Paul: We expect Brazil to remain a challenging market in 2015, very similar to 2014. There are too many question marks affecting the country: low growth, lower prices for commodities, increasing inflation, concerns about the government's anti-business sentiment and interference with the economy, excessive regulation, and pressure on its currency and its credit rating. The corruption investigations affecting Petrobras and other entities have been cited as an additional factor negatively impacting the market, and that is likely to continue to be the case in the near term. In the longer term, if Brazil can show that it can deal with corruption in a transparent and effective way — a big "if," perhaps — confidence in the country could increase. Even with the corruption headlines, Brazil compares very favorably, in terms of rule of law, with other emerging markets.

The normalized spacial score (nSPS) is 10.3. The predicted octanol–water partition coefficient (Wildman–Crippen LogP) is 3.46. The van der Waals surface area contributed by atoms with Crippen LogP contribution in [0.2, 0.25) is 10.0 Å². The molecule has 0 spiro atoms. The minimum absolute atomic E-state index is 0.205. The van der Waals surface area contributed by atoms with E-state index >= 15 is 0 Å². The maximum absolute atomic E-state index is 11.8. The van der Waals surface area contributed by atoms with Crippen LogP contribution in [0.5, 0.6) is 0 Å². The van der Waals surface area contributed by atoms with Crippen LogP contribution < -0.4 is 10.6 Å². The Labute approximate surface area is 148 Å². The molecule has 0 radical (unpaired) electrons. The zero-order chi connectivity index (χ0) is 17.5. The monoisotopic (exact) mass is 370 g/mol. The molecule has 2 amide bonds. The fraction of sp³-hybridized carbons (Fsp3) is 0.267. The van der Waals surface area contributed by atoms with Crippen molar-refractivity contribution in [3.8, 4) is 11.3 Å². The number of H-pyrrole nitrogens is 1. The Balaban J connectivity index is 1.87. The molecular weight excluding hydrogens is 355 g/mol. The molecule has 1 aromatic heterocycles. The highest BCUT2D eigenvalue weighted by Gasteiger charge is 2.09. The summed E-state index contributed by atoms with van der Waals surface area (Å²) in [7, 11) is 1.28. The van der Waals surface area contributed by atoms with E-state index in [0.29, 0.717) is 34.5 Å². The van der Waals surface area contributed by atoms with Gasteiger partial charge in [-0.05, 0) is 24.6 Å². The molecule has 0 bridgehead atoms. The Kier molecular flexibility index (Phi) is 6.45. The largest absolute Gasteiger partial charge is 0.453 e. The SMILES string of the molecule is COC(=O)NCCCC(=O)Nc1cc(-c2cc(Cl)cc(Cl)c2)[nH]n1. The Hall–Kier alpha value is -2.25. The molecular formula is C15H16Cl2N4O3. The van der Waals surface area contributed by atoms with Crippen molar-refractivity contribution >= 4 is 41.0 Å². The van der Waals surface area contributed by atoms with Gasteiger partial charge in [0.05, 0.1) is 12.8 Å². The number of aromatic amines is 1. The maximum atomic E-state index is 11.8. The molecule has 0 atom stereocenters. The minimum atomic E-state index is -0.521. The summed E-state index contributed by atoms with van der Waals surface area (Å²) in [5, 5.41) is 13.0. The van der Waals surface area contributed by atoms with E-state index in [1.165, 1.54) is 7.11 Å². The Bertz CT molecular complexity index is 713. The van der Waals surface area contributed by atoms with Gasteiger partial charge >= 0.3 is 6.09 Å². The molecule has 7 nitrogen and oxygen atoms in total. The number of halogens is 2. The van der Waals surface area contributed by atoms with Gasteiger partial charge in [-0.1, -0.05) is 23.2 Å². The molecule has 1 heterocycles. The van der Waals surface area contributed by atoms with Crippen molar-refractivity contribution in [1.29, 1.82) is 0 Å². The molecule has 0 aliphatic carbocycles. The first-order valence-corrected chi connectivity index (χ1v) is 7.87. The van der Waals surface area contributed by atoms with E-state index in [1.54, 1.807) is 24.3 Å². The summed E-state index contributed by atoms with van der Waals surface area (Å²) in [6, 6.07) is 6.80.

Despite its troubles, Brazil is such a large market that a steady flow of transactions will continue. Lower prices for assets, reflected in a significant drop in the stock market, and a weaker currency may make investment more attractive for international acquirers. There should be interest across many industries, including infrastructure and commodities, health care, consumer products and financial services. With the continuing increase in purchasing power among more and more of its population, Brazil will remain one of the more attractive markets for consumer product companies.
What should we expect from the rest of Latin America in 2015?
Paola: Colombia continues to attract growth-focused investors, resulting in significant inbound M&A activity. Experts expect GDP growth to be robust in 2015-19 (at an average of 4.4 percent), citing a positive business environment, a track record of investor-friendly policies and a perception of sound macroeconomic management as additional drivers of the sustained interest of foreign investors. We believe this will hold true through 2015. However, negative pressure on global oil and mineral prices, the uncertainty of the peace process and the concerns arising from the evolving tax regime could have a negative impact on overall activity.